CKTB-AM re the John Gilbert Show

ONTARIO REGIONAL COUNCIL
(CBSC Decision 92/93-0179)
Marianne Barrie (Chair), Al MacKay (Vice-Chair), Susan Fish, Paul Fockler, Don Luzzi, Robert Stanbury

THE FACTS

During the course of the John Gilbert Open Line Show on CKTB-AM in the afternoon of June 3, 1993, the open line host either made statements, or permitted callers to make statements, on two distinct subjects which a listener found offensive.

The listener's letter of June 21, 1993 was sent to both the CRTC and the CBSC.

The first matter raised in that letter concerned the Japanese reparations offered to Korean women used as “comfort women” by the Japanese armed forces during the War. A caller expressed the view that if “they [evidently the Japanese] can give reparation to all these prostitutes that the Koreans, the Korean prostitutes that they used as women of comfort, then I kind of think they can give something to our guys …” The host interrupted the caller to state, “I've never thought of them as women of comfort; I thought they were just whores.” The caller disagreed with Gilbert's use of the term: “If you're involuntarily used that way, I can't see you can be classified as a whore.”

The listener thought the host's comment unjustified. In her letter to the CRTC and CBSC, she stated: “Many of these women were shot through the head and forced into prostitution.”

With respect to the second matter, the complainant was not specific as to the words used by a caller but was sufficiently precise as to the time of the comments so as to permit identification of the allegedly offending remarks. She stated, in general terms, that “remarks that I consider offensive regarding Franco Ontarians … were allowed to be made by callers to Mr. Gilbert's show. … If these lies and rumours are allowed to be aired and go unchallenged I believe it will result in more hatred being directed against French Canadians.”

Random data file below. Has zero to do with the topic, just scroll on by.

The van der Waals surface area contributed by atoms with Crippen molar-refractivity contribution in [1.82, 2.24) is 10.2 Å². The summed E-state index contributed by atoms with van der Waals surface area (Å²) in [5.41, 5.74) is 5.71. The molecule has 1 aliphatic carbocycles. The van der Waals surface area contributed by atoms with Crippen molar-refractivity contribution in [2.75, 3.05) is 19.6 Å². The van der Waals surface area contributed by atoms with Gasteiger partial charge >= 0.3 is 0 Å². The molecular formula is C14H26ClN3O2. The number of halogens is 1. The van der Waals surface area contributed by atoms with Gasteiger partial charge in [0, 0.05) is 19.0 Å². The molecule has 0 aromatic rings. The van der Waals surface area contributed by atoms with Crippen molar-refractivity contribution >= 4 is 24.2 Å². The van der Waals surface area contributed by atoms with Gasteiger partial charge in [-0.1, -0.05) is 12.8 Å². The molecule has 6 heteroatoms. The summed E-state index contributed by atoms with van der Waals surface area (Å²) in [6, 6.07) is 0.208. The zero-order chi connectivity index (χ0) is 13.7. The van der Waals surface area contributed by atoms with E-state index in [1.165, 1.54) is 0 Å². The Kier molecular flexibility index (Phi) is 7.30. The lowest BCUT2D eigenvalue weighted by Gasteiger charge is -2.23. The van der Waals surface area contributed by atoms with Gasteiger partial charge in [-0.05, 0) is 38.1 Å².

Although the listener had not described the offending remarks in detail, in its review of the tape there were a couple of remarks made which the Council considered as the potentially offensive remarks to which the complainant had referred: the first of these related to the policy of bilingualism and the second to the treatment of anglophones at francophone clinics in Ontario. In general, the caller referred to the policy of bilingualism “in this country [as] an absolute farce” and stated that “they are building French hospitals for French people only; they are building French clinics for French people only; whereas a clinic that is open for so-called anglophones can take any type of person that speaks any kind of language.” He cited two specific cases of anglophones not being able to be served in francophone clinics. He also referred to the dominance of Anglo-American culture which has made English a world language, ranking only second to Chinese in terms of the numbers of people speaking it. “And yet,” he said, “in Canada, they are cramming French down our throats, John, a language we cannot afford.”